Undersea Cable Disruptions Pose Connectivity Challenges for Africa

Workonline highlights impacts of cable faults on African internet connectivity, stresses need for resilience.

With only three of the ten undersea cables that connect South Africa to the world still in operation, it is quite remarkable that the region remains as well connected as it is.  This is the view of Workonline Communications, one of the leading providers of wholesale IP transit services in Africa, commenting on recent disruptions to internet connectivity across the continent due to multiple undersea cable faults.

The cable breaks on both sides of the continent have highlighted the issue of the lack of capacity to support Africa’s burgeoning internet requirements. There are 574 active and planned submarine cables across the globe, yet South Africa only has 10 that connect it to the rest of the world, and seven of these are currently out of action.

Edward Lawrence, Co-Founder, Business Development, Workonline Group

In February 2024, three vital cables—AAE-1, EIG, and SEACOM—connecting the east coast of Africa to Europe were disrupted, allegedly due to vandalism by the Houthis. Then, on March 14, 2024, four out of the five west coast cables—SAT3, WACS, ACE, and MainOne—were affected, reportedly by an undersea rock fall near Ivory Coast. These incidents have significantly impacted internet connectivity, not only in South Africa but across the entire continent.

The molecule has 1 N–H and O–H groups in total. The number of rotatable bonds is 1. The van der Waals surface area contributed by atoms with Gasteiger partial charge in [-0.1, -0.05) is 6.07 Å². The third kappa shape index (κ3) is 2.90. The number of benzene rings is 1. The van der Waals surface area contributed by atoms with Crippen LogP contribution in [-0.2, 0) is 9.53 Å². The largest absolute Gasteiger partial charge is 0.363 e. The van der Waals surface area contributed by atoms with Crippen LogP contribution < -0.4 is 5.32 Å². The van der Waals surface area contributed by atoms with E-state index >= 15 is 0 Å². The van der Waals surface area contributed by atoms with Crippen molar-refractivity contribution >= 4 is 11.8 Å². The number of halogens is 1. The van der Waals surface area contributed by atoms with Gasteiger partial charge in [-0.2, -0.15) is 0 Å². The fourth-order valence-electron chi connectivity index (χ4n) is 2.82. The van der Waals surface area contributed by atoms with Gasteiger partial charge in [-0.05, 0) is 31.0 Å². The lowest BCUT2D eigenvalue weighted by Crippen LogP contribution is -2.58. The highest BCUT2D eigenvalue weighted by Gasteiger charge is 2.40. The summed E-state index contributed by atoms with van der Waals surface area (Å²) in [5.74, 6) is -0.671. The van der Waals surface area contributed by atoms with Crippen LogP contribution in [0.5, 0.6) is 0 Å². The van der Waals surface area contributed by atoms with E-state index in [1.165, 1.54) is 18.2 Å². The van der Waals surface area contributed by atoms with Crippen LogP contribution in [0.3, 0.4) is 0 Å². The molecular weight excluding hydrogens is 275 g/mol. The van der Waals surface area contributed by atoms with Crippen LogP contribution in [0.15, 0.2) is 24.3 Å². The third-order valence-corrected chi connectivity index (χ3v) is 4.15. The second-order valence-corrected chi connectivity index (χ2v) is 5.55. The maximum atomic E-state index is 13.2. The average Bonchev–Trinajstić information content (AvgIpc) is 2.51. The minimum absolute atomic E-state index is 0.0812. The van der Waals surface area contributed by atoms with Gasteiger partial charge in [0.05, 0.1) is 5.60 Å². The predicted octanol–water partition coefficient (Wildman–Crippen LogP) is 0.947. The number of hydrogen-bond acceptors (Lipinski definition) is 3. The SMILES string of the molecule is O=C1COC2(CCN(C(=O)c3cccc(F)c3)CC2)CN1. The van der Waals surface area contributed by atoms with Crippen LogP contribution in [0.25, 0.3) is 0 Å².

The capacity constraints are further complicated by the time it takes to not only repair submarine cables, but also to lay new infrastructure. Lawrence explains that it can take 18 months or longer to plan for new cables, and a further two years or more to actually build and commission them.

We’re fortunate that due to our investment in Africa and abroad we are able to be more nimble than most and can increase our undersea capacity at speed. We’ve designed our network to be as resilient as possible, acquiring capacity on the most stable routes we can find. Incremental capacity, or augments as they are referred to, require us to acquire hundreds of Gbps of capacity at a time, so we rely on our deep relationships which we’ve developed across the industry.

Edward Lawrence, Co-Founder, Business Development, Workonline Group

Through strategic partnerships and investments in mega Points of Presence (PoPs) across Africa, Workonline remains at the forefront of delivering high-quality IP transit services to meet the evolving needs of ISPs and CDNs in Africa.

We understand the critical importance of internet connectivity in today’s digital age. As such, we are committed to proactively managing network disruptions and minimizing downtime to provide our customers with the continuity they need to thrive in a competitive landscape.

Edward Lawrence, Co-Founder, Business Development, Workonline Group

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